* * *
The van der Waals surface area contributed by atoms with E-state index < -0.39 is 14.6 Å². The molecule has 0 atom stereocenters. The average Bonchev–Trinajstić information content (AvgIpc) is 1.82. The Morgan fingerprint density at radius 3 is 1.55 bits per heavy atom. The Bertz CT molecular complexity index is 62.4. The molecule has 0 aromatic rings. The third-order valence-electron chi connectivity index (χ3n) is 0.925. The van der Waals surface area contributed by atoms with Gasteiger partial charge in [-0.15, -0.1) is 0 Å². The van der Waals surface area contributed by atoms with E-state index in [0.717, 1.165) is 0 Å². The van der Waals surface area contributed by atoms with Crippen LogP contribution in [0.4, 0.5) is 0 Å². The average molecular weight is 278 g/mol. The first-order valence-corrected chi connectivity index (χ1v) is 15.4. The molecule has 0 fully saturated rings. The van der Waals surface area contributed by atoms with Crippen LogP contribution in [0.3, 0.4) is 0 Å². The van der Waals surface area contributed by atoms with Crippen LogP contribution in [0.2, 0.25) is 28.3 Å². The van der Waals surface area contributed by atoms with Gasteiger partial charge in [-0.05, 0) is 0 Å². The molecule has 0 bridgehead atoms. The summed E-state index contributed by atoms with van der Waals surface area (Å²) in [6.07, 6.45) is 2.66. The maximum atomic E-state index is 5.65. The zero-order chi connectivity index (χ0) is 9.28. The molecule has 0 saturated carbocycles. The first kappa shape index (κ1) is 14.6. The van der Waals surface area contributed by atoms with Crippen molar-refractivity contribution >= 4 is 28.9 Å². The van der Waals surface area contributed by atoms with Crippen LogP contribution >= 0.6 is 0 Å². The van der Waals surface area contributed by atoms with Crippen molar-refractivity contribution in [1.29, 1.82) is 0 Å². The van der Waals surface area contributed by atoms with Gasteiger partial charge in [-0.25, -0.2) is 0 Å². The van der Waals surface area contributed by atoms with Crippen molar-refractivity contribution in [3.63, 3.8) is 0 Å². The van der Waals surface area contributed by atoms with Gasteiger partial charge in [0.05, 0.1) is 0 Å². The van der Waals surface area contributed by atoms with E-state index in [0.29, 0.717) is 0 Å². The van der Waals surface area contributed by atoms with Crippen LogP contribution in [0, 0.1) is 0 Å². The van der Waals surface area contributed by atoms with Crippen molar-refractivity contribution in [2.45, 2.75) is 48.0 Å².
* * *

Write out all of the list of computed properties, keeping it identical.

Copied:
The van der Waals surface area contributed by atoms with E-state index < -0.39 is 14.6 Å². The molecule has 0 atom stereocenters. The average Bonchev–Trinajstić information content (AvgIpc) is 1.82. The Morgan fingerprint density at radius 3 is 1.55 bits per heavy atom. The Bertz CT molecular complexity index is 62.4. The molecule has 0 aromatic rings. The third-order valence-electron chi connectivity index (χ3n) is 0.925. The van der Waals surface area contributed by atoms with Gasteiger partial charge in [-0.15, -0.1) is 0 Å². The van der Waals surface area contributed by atoms with E-state index in [0.717, 1.165) is 0 Å². The van der Waals surface area contributed by atoms with Crippen LogP contribution in [0.4, 0.5) is 0 Å². The average molecular weight is 278 g/mol. The first-order valence-corrected chi connectivity index (χ1v) is 15.4. The molecule has 0 fully saturated rings. The van der Waals surface area contributed by atoms with Crippen LogP contribution in [0.3, 0.4) is 0 Å². The van der Waals surface area contributed by atoms with Crippen LogP contribution in [0.2, 0.25) is 28.3 Å². The van der Waals surface area contributed by atoms with Gasteiger partial charge in [-0.05, 0) is 0 Å². The molecule has 0 bridgehead atoms. The summed E-state index contributed by atoms with van der Waals surface area (Å²) in [6.07, 6.45) is 2.66. The maximum atomic E-state index is 5.65. The zero-order chi connectivity index (χ0) is 9.28. The molecule has 0 saturated carbocycles. The first kappa shape index (κ1) is 14.6. The van der Waals surface area contributed by atoms with Crippen molar-refractivity contribution >= 4 is 28.9 Å². The van der Waals surface area contributed by atoms with Crippen LogP contribution >= 0.6 is 0 Å². The van der Waals surface area contributed by atoms with Crippen molar-refractivity contribution in [1.29, 1.82) is 0 Å². The van der Waals surface area contributed by atoms with Gasteiger partial charge in [-0.25, -0.2) is 0 Å². The van der Waals surface area contributed by atoms with Crippen molar-refractivity contribution in [3.63, 3.8) is 0 Å². The van der Waals surface area contributed by atoms with Gasteiger partial charge in [0.05, 0.1) is 0 Å². The van der Waals surface area contributed by atoms with E-state index in [0.29, 0.717) is 0 Å². The van der Waals surface area contributed by atoms with Crippen LogP contribution in [0, 0.1) is 0 Å². The van der Waals surface area contributed by atoms with Crippen molar-refractivity contribution in [2.45, 2.75) is 48.0 Å².